Note: It is strongly recommended that students participate in an exchange semester at another university, or in a field-oriented program or internship. There are many exchange opportunities available in which a full semester of credits toward the major may be earned. It is further recommended that students explore possibilities of one or more semesters of independent investigation (research projects). For details, students should contact their adviser. Financial support is available for most of these programs. In addition, students can explore the courses at the Shoals Marine Laboratory (SML), which provides an excellent setting for several "field-oriented" courses during the summer. Often there is financial support available for the SML programs. (See the SML website at https://marine.unh.edu/SML or the Cornell website at http://www.shoalsmarinelaboratory.org for details.)
A 600, 695, 795, or 799 experience may substitute for one elective in any category with academic advisor approval, but only if taken for at least four credits. These four credits may be spread over multiple semesters if they are consecutive and with the same faculty mentor.
To receive the B.S. degree in biology, students must complete 128 credit hours with at least a 2.0 cumulative grade-point average for completion of the degree. All UNH Discovery Program requirements, biology core curriculum requirements, plus seven additional courses from the biological sciences, and a capstone experience (see below). A minimum grade of C- is required in all biological science courses that are counted toward the requirements for a degree in biology. Students who expect to compete successfully for post-baccalaureate programs should attain a cumulative GPA of 3.0 or higher by the end of the sophomore year and maintain it at that level.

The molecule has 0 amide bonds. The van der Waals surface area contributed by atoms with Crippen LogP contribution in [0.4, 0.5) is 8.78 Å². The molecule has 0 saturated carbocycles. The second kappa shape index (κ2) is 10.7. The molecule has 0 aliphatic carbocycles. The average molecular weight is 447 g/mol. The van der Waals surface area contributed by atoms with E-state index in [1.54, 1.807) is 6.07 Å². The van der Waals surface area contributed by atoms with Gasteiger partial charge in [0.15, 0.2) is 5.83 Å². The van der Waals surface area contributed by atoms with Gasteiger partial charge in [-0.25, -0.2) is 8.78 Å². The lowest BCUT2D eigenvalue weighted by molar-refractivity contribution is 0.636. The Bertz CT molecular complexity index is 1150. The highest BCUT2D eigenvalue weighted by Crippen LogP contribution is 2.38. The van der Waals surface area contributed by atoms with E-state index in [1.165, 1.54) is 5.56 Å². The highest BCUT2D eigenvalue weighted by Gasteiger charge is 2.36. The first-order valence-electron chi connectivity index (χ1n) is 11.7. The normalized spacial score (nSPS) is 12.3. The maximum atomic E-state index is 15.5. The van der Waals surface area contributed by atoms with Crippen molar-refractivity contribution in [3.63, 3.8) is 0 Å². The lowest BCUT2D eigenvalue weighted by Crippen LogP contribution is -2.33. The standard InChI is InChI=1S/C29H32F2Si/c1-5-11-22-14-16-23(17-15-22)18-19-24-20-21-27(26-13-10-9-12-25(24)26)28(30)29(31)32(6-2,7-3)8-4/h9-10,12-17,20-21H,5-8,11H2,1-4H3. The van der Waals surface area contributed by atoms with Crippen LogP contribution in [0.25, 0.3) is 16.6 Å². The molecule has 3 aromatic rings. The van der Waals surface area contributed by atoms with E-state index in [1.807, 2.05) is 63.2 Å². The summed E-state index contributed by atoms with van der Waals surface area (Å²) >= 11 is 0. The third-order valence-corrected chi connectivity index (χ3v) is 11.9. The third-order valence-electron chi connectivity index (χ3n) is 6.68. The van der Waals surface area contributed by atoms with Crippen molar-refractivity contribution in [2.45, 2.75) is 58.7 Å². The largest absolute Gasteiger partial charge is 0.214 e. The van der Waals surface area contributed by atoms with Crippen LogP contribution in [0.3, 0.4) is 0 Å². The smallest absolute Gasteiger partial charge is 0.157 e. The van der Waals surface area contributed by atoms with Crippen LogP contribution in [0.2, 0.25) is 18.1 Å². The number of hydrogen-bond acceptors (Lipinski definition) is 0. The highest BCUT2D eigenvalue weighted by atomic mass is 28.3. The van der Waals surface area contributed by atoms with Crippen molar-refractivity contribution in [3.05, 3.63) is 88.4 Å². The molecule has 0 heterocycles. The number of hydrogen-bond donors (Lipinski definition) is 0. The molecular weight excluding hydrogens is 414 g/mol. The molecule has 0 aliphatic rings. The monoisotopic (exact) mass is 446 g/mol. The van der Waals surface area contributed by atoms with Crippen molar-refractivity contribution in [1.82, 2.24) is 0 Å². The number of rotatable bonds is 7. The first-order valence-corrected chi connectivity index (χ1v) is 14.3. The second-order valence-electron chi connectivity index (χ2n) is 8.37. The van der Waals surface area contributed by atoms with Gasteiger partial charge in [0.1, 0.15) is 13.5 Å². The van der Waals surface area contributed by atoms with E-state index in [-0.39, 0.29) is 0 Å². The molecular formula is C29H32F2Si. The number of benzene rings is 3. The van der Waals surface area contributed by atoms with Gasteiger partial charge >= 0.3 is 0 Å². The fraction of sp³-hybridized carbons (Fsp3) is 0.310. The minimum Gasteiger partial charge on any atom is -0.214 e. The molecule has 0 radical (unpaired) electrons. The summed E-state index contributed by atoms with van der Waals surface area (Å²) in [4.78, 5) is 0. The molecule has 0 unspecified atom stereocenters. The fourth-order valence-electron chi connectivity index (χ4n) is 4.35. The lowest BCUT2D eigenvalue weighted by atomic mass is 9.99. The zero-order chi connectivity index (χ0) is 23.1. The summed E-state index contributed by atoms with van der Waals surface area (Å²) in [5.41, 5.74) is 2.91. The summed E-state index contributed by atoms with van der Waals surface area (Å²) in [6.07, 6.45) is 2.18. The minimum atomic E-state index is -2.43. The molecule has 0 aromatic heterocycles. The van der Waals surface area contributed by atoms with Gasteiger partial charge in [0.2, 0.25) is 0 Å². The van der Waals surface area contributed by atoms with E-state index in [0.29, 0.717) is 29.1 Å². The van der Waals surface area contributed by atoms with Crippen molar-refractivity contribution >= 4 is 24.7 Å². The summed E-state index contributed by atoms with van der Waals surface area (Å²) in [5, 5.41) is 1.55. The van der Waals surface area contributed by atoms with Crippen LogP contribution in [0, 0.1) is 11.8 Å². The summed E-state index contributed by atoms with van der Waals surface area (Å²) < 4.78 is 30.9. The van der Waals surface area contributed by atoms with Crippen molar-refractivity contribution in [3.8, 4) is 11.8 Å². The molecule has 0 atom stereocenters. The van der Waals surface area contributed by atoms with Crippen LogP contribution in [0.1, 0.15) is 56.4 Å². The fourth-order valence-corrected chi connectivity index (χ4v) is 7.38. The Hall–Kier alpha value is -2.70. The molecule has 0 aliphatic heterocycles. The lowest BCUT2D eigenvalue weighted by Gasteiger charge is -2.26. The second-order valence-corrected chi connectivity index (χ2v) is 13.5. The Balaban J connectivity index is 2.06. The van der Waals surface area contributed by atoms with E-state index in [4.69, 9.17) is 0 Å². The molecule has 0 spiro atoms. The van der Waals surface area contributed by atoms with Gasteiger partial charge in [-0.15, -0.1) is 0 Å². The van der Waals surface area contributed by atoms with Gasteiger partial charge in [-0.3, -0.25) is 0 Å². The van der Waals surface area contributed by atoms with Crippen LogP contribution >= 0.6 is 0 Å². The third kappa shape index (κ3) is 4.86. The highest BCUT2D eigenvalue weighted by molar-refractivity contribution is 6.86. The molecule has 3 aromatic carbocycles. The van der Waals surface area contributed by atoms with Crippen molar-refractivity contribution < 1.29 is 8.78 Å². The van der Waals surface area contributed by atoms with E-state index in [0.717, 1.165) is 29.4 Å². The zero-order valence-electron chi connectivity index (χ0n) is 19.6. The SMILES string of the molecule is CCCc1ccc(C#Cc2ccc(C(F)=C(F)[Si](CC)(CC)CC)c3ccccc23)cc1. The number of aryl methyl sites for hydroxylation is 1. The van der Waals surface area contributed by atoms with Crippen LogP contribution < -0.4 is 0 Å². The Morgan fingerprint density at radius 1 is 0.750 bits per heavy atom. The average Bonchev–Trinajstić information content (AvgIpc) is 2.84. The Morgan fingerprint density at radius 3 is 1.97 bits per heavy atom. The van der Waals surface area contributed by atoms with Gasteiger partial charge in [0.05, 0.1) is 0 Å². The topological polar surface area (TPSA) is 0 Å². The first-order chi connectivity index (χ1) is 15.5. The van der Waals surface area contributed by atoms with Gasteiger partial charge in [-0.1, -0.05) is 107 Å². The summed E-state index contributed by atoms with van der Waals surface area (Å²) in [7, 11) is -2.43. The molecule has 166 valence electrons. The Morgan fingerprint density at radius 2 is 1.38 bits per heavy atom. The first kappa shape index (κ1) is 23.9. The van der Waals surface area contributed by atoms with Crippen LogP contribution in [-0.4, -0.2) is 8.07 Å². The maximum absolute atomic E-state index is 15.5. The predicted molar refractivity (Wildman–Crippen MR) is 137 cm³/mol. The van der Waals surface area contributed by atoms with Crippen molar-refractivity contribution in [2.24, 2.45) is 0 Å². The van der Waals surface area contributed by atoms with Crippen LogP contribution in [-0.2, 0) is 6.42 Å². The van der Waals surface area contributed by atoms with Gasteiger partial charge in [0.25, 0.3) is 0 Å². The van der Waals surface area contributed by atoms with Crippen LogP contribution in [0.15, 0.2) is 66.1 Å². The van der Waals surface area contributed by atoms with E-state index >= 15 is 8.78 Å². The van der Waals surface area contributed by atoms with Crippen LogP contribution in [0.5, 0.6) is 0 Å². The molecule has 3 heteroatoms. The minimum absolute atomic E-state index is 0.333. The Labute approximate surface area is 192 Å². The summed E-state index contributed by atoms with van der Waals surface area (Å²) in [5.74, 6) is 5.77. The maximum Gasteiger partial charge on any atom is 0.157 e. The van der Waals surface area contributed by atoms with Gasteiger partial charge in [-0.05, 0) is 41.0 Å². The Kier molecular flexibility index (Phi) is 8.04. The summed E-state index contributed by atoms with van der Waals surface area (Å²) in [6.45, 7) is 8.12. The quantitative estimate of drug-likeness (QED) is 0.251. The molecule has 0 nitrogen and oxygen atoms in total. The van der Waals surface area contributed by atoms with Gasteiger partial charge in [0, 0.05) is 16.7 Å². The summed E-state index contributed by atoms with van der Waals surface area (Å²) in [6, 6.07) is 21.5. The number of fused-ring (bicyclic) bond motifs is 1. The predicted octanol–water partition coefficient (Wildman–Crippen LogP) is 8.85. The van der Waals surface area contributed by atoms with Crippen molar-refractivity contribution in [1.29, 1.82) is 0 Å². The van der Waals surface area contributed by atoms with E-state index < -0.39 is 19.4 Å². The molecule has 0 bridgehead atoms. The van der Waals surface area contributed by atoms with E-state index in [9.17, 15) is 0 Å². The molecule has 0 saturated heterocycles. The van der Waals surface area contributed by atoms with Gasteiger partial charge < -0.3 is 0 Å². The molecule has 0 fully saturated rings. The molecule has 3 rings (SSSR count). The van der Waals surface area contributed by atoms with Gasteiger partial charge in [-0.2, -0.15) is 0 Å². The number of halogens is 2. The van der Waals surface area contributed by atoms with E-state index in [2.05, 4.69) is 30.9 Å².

As part of the University of New Hampshire’s Discovery Program requirements, all students must complete a capstone experience during their senior year (after earning at least 90 credits). The capstone experience for students majoring in Biology consists of BOTH (1) an approved individual experience AND (2) the successful completion of the BIOL 780 Capstone Companion Course. Students will not be approved for graduation until capstone certification has been granted.
1) The individual experience
The individual experience may be satisfied through various forms of experiential learning (e.g., Honors thesis, mentored research project, internship) or a course denoted with a “(C)” in the courses listed above. The individual experience must fulfill at least one of the University’s capstone criteria:
- synthesizes and applies disciplinary knowledge and skills
- fosters reflection on undergraduate learning and experience
- demonstrates emerging professional competencies